Well, that’s a stupid question…..or is it? We hear about more “smart grid” technologies and applications on a regular basis. It is one of the most common subjects in the industry these days. Does that mean all grids are smart? Are they all equally smart or do some have PhD’s while others have associate degrees?
Penton Media, T&D World’s parent company, has conducted a lot of research in conjunction with ABB and other industry giants that is revealing or possibly reminding us of what is behind smart grid technology and the extent of its implementation. I’ll share some tidbits I’ve picked up in this column.
Most of us think of smart grids as T&D modernization efforts to incorporate digital technology that facilitates the collection, processing and exchange of information allowing interoperability and communication between connected devices. That is all true. There is a much longer official definition of the smart Grid in the Energy Independence and Security Act of 2007(see the Wikipedia version here: https://en.wikipedia.org/wiki/Energy_Independence_and_Security_Act_of_2007). The term defined in the law encompasses reliability, flexibility, efficiency, renewables, security and more.
So, what is behind the mysterious smart grid curtain? Well, we can definitively conclude it is not just a device or piece of electronic equipment that makes the grid smart. It is the combination of the piece of equipment or hardware and properly developed, coordinated and installed information and operation technology software that instills the smarts. That last step, the creation and/or application of functional, flexible, growth accommodating integration software, is performed by us….so it may sound a little corny, but it is we who make the smart grid smart.
Gene Wolf with T&D World Magazine wrote a masterful article regarding the ongoing evolution of the smart grid, its relationship to the Internet of Things (IoT) and now, the Internet of Things, Services and People (IoTSP).
People are referring to IoTSP, a recent phase of the evolution, where exchanges occur not only between machines, but also between customers and third parties in a market environment as “transactive energy” enablers. New York and several other states have developed or are working on policies for this new frontier of the distribution system platform provider (DSPP).
So we see the evolution of the grid occurring at a break-neck speed. This is the future. But, what if our utility or co-op is not on board yet? Not everyone is. Jason Dedrick from the School of Information Studies at Syracuse University recently shared survey results that reveal not all muni’s, co-ops and investor owned utilities he surveyed have implemented a large number of grid-side technologies, even the most common one which arguably is advanced meter infrastructure. Some entities are still studying the cost-benefits, evaluating their ability to recover the investment in rates or are held back by issues such as NERC-CIP v5 compliance or the perceived level of maturity of the technology. Accordingly, all grids are not smart, not yet anyway.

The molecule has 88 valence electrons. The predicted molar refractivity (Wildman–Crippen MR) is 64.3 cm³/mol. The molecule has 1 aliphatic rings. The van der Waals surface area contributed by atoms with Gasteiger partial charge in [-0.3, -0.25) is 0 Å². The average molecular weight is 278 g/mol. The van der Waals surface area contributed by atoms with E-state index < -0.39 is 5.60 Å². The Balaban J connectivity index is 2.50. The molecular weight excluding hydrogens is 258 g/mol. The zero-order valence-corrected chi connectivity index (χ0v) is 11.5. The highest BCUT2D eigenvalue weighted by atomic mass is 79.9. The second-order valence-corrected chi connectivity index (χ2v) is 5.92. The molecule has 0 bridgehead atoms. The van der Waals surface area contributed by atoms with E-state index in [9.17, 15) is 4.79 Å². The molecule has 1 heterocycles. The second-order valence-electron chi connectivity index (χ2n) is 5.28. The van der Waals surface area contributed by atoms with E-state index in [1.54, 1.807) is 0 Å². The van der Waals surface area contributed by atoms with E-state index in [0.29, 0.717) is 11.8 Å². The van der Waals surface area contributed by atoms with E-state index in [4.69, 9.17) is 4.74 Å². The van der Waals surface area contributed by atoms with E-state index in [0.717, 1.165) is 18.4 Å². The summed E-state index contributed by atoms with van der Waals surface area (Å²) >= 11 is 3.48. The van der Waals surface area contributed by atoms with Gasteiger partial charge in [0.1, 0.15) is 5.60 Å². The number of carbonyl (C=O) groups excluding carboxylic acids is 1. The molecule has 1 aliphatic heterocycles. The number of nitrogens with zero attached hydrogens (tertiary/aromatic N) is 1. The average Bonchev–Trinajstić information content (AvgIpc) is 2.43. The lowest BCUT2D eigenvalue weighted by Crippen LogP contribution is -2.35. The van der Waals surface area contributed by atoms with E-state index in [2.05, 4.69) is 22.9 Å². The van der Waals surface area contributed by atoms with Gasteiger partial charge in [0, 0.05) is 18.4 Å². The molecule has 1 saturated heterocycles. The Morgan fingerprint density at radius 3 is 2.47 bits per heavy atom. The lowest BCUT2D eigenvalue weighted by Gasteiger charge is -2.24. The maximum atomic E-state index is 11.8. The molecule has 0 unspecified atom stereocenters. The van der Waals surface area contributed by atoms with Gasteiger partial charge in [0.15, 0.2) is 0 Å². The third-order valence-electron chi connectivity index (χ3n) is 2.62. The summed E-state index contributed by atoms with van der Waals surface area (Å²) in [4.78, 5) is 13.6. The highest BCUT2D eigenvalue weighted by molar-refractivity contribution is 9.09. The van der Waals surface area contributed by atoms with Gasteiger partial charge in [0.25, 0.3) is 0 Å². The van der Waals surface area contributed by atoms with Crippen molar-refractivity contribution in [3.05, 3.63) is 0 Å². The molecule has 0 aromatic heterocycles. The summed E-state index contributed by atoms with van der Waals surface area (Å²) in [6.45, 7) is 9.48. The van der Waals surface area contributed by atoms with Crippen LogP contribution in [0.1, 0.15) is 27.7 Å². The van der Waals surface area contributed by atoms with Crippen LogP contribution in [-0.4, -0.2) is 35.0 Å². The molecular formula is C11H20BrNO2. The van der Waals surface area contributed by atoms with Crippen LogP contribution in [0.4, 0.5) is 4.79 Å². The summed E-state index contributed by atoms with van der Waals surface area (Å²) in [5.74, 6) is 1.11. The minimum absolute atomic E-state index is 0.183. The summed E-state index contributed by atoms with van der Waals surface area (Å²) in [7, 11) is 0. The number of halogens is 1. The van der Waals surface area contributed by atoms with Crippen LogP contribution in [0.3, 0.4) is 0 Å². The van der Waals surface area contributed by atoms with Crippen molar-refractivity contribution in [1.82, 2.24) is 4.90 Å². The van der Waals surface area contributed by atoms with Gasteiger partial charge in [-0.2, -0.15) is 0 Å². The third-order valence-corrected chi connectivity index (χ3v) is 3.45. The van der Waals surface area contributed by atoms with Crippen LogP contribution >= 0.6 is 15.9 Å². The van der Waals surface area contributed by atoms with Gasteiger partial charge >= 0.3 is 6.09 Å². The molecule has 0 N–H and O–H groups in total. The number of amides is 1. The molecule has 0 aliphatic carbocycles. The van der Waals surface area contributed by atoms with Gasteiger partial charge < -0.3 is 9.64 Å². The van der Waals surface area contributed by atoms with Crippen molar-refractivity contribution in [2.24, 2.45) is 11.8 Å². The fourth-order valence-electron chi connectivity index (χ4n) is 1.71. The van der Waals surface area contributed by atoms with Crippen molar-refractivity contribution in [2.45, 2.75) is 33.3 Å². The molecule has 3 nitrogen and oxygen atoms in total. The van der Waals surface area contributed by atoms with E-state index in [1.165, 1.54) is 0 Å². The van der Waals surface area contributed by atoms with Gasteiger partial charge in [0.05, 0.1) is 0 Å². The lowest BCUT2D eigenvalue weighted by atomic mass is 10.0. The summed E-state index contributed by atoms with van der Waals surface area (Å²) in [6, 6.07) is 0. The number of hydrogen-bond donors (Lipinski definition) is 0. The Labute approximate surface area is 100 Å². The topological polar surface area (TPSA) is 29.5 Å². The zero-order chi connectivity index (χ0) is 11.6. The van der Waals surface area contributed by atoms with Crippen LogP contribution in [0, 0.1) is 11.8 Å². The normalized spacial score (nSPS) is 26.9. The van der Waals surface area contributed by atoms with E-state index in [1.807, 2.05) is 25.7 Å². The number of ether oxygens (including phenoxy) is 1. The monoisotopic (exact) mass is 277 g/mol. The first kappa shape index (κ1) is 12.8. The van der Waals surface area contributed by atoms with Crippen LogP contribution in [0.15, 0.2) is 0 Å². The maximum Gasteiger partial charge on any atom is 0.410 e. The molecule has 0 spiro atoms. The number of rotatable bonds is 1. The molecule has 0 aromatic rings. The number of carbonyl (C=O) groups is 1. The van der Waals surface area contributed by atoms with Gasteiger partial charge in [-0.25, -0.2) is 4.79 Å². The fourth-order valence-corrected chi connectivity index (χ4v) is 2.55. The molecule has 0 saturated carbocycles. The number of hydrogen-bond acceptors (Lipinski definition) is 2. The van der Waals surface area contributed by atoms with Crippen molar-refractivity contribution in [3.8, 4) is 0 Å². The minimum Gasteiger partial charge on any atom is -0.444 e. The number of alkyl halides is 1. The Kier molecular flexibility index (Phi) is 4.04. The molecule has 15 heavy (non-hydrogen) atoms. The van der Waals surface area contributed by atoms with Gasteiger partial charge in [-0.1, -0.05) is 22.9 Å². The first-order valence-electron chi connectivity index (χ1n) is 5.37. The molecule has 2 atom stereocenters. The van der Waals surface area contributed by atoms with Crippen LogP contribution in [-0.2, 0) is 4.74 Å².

Likewise, Dedrick’s research shows us not all grids are equally smart. Some utilities have implemented numerous smart grid technologies, while others have implemented fewer technologies or implemented to a lesser extent. The following slide from a presentation by Professor Dedrick shows the level of deployment of various smart grid technologies.
My point, however, is that the critical consideration is not the number of sensors, controls or data storage components we add to our system when we decide to move ahead with smart grid applications. The focus also needs to be on mastering the integration of these systems, many times across traditional IT and OT lines, to allow them to achieve their potential for intelligence. Sounds easy, but this is the pixie dust in the equation. Peter Manos from Penton who conducted research on IT/OT integration surveyed utility CTOs and others who offered that new skills may be needed in organizations, new levels of interaction between departments may become necessary and sometimes the changes will be disruptive. Manos shared that regulatory and business models also may need to change going forward.
Thankfully, we do not have to embark on this journey alone. IEEE, the Gridwise Architecture Council, EPRI, NREL and NERC have policies and guidelines to help ensure we get the desired functionality from new systems and system integration. Many of our contemporaries are willing to share lessons learned and many experts in the field can guide us to hardware and software choices that will be more adaptable to changes and growth. The “smart” thing to do for those of us still on the fence may be to get on the bus, even if we start by just going around the block.